<foreword>Hello dear #AltDev community. Thank you for including me into this community and hopefully your trust will not be misplaced in allowing me to submit my contributions to this blog. My name is Tino and I write from the perspective of a co-founder and creative at a young independent game development studio called SassyBot Studio. What you can read below is a look back on the narrative experience ‘Fragments of Him’, a well received Ludum Dare game that is currently in development to be a full title. Hopefully, the contents of this blog will be valuable to you.</foreword>

A little over nine months ago, Elwin (lead programmer) and I put our faith in Mata Haggis as he proposed that we should make a narrative game for the, back then, upcoming Ludum Dare game jam challenge. Ludum Dare is an online game jam event where developers around the world create a game, either alone (48 hour time limit) or in a small team (72 hour time limit), under great time pressure. These games are encouraged to follow a theme that is announced at the start of the event.

The game that Mata had in mind was to be a narrative game. With the little game jam experience we had back then, we knew the scope had to be manageable if we were to finish the game at all. Mata explained we needed 3D characters, fully decorated indoor and outdoor scenes, several written and voiced dialogue lines for multiple playthroughs, and shader magic for some of the interactions. As you can imagine, we told him he was mad.

As with any mad doctor, he convinced us that this could be done and we were willing to give him the benefit of the doubt. In retrospect, the faith has not been misplaced. As of this writing, Fragments of Him has been played over 28.000 times on Fragments of Him funded it might be a good idea to reflect on how the initial prototype came to be.


Fragments of Him (Work in progress)

We are still very early in development and we do not want to reveal too much. What we can share is the complete post-mortem of Dr. Mata Haggis (@MataHaggis) , written roughly a week after the game jam. It takes you through the process that Mata used to create the prototype that is the foundation for the upcoming full version.

All text onwards is written by Dr. Mata Haggis.



My name is Dr. Mata Haggis and I was the narrative & game designer/producer on Fragments of Him, our entry to Ludum Dare 26.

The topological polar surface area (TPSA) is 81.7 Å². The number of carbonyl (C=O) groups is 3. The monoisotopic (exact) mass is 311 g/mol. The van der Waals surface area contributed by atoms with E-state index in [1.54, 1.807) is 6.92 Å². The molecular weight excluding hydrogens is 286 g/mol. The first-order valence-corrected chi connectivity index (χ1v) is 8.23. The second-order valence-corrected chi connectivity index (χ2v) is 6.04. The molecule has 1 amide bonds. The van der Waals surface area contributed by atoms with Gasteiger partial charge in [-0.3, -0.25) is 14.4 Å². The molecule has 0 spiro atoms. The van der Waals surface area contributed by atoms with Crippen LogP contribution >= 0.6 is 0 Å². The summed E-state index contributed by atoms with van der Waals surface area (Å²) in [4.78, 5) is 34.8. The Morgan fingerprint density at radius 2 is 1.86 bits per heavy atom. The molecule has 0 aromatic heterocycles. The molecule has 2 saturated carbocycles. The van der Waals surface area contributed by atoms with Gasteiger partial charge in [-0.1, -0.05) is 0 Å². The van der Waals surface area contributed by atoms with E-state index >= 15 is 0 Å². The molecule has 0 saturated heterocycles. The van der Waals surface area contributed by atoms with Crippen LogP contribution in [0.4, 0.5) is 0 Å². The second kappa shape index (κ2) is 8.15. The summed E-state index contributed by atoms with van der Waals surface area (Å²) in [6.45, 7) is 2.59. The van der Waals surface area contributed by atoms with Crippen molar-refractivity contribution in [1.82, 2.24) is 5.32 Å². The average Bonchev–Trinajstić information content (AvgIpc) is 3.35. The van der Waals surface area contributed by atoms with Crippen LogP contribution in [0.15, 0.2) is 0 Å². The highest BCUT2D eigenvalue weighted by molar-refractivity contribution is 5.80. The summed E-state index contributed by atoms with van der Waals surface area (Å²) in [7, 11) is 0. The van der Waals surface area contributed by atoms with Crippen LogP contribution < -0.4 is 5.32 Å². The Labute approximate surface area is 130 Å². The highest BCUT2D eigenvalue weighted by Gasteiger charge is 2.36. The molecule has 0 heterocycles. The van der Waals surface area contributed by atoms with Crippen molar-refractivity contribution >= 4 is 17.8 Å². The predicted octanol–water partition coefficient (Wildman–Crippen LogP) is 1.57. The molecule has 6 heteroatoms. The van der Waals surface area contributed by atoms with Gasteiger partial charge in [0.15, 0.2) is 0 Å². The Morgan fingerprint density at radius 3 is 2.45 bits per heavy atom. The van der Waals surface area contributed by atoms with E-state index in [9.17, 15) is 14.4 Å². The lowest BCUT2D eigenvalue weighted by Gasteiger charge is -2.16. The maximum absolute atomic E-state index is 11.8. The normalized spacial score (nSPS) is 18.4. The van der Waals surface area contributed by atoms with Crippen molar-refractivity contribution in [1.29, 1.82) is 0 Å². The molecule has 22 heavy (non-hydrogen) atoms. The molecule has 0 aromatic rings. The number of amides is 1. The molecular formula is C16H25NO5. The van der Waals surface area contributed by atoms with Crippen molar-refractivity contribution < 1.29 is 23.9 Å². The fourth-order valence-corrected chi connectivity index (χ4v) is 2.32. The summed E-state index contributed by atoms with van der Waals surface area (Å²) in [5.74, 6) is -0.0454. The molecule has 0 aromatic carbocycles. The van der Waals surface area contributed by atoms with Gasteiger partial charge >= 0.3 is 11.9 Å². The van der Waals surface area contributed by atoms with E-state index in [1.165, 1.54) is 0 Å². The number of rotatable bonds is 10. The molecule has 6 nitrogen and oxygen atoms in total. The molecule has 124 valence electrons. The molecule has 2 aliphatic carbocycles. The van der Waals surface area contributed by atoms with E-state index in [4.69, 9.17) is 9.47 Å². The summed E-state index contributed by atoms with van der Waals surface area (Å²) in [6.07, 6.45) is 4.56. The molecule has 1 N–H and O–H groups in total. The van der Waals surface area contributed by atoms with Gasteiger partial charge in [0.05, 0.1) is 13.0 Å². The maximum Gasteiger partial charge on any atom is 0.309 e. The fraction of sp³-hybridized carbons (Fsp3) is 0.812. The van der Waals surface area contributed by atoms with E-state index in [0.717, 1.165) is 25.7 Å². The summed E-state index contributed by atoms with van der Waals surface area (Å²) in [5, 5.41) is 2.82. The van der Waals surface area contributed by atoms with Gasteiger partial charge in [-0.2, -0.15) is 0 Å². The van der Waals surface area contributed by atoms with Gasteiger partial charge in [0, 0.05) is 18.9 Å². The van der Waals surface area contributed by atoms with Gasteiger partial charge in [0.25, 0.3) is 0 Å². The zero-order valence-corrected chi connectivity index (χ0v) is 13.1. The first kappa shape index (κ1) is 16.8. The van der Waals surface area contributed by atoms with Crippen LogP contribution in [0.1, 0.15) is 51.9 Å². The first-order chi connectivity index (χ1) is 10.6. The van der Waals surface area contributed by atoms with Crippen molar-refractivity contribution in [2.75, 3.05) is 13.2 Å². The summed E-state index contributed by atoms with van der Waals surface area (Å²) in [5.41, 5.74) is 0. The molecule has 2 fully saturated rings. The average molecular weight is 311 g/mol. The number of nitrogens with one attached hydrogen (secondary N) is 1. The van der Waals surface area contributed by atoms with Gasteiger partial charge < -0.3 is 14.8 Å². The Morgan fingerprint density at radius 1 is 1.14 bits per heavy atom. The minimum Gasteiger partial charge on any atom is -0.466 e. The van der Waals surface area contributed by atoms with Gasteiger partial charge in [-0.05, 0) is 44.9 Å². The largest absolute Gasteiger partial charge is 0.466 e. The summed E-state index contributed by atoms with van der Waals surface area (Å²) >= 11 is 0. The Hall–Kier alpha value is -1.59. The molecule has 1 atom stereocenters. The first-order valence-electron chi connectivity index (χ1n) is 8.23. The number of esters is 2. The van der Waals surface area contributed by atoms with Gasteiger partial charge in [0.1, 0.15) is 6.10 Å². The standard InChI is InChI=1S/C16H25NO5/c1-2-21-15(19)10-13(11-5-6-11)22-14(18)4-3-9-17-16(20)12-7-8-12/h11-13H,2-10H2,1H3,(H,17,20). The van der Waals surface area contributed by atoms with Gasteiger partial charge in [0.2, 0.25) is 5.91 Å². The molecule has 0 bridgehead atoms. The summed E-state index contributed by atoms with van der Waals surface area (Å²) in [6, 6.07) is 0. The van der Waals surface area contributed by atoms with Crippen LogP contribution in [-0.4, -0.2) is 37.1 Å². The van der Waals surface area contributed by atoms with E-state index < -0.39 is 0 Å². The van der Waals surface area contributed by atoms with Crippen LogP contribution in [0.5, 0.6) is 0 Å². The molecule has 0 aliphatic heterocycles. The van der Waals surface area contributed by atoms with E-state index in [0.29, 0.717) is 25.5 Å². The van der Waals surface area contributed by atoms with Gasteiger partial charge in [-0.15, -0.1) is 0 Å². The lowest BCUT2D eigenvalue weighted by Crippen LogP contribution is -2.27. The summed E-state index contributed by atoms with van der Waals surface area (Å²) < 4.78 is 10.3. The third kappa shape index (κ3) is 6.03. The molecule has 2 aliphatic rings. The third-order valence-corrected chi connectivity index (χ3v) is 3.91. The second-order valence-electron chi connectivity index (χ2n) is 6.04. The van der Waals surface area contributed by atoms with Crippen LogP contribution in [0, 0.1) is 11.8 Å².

I had never done a game jam before, so this was a new experience for me. I was fortunate enough to have two talented developers ask me to join their team. Between us we created a narrative game experience with one programmer, one artist (and his 3D modeller girlfriend for an evening), and myself in only 72 hours.

The game jam that enabled us to conceive Fragments of Him

Below you will find out what a narrative designer does on a game jam, what a producer can do, and a little more about the decisions that I made when creating the title.

Before we go any further you should play the game:

Play Fragments of Him on Kongregate

Seriously. I mean it. This post will have a lot of spoilers very soon, so go play the game now and come back in ten minutes.

Done that?


Okay, let’s talk about the process.



The theme was minimalism, and I wanted to do a game with a very prominent story in it. I worked on several ideas in my head, but the one that stuck was investigating why a person would choose to live in a minimalist style in their house. The result of this was the idea that the lead character had lost their partner and couldn’t stand to be reminded of the loss.


Gameplay of the Fragments of Him prototype

In narrative terminology, the loss of the partner would be referred to as ‘the inciting incident’. The process of creating minimalist spaces gave me a gameplay mechanic too.

I pitched the concept to the team – one artist and one programmer – and I was fortunate that they were enthusiastic about it. There were several key decisions that are worth examining here:



The theme was going to need a lot of art. Specifically, the world was going to need a lot of models in it. I immediately said that the world was going to be stylised and colour coded: the protagonist (the ‘hero’ of the story) would be blue, and yellow would be used to indicate the dead partner, along with objects related to that partner. Everything else in the game was going to be white – this would allow the artist to focus on building the space and objects without worrying about texturing any of it.